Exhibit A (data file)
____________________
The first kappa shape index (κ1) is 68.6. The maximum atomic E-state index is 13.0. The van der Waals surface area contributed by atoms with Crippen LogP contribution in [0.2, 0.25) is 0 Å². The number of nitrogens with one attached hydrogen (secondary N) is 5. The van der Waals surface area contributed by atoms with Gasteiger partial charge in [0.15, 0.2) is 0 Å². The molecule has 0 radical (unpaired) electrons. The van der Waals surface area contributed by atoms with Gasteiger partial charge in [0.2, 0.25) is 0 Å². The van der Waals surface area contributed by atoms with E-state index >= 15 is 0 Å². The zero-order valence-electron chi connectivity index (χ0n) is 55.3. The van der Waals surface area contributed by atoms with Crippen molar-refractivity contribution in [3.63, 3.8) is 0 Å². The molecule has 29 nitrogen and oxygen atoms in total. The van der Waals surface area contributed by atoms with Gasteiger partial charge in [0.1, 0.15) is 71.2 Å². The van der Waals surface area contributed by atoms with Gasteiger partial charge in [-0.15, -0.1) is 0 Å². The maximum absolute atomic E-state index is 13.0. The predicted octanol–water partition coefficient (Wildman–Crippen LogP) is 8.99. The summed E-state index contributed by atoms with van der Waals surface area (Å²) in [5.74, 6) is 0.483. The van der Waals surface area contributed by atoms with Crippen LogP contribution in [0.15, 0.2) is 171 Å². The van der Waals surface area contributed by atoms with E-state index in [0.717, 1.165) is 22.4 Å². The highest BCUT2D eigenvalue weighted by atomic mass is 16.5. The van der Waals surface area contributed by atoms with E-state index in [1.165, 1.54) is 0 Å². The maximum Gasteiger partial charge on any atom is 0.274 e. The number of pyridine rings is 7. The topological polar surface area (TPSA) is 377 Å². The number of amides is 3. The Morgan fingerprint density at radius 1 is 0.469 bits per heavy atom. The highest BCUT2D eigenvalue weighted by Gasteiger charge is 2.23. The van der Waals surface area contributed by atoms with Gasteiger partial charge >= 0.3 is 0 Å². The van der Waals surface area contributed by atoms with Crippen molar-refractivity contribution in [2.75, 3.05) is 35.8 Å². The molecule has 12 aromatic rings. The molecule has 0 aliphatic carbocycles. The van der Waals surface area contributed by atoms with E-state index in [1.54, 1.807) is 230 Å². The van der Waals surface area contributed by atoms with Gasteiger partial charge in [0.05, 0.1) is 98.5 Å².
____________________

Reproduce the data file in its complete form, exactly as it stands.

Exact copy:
The first kappa shape index (κ1) is 68.6. The maximum atomic E-state index is 13.0. The van der Waals surface area contributed by atoms with Crippen LogP contribution in [0.2, 0.25) is 0 Å². The number of nitrogens with one attached hydrogen (secondary N) is 5. The van der Waals surface area contributed by atoms with Gasteiger partial charge in [0.15, 0.2) is 0 Å². The molecule has 0 radical (unpaired) electrons. The van der Waals surface area contributed by atoms with Gasteiger partial charge in [0.2, 0.25) is 0 Å². The van der Waals surface area contributed by atoms with E-state index >= 15 is 0 Å². The zero-order valence-electron chi connectivity index (χ0n) is 55.3. The van der Waals surface area contributed by atoms with Crippen molar-refractivity contribution in [3.63, 3.8) is 0 Å². The molecule has 29 nitrogen and oxygen atoms in total. The van der Waals surface area contributed by atoms with Gasteiger partial charge in [0.1, 0.15) is 71.2 Å². The van der Waals surface area contributed by atoms with Gasteiger partial charge in [-0.15, -0.1) is 0 Å². The maximum absolute atomic E-state index is 13.0. The predicted octanol–water partition coefficient (Wildman–Crippen LogP) is 8.99. The summed E-state index contributed by atoms with van der Waals surface area (Å²) in [5.74, 6) is 0.483. The van der Waals surface area contributed by atoms with Crippen LogP contribution in [0.15, 0.2) is 171 Å². The van der Waals surface area contributed by atoms with E-state index in [0.717, 1.165) is 22.4 Å². The highest BCUT2D eigenvalue weighted by atomic mass is 16.5. The van der Waals surface area contributed by atoms with E-state index in [1.165, 1.54) is 0 Å². The maximum Gasteiger partial charge on any atom is 0.274 e. The number of pyridine rings is 7. The topological polar surface area (TPSA) is 377 Å². The number of amides is 3. The Morgan fingerprint density at radius 1 is 0.469 bits per heavy atom. The highest BCUT2D eigenvalue weighted by Gasteiger charge is 2.23. The van der Waals surface area contributed by atoms with Gasteiger partial charge >= 0.3 is 0 Å². The van der Waals surface area contributed by atoms with Crippen molar-refractivity contribution in [2.75, 3.05) is 35.8 Å². The molecule has 12 aromatic rings. The molecule has 0 aliphatic carbocycles. The van der Waals surface area contributed by atoms with E-state index in [1.54, 1.807) is 230 Å². The van der Waals surface area contributed by atoms with Gasteiger partial charge in [0.05, 0.1) is 98.5 Å².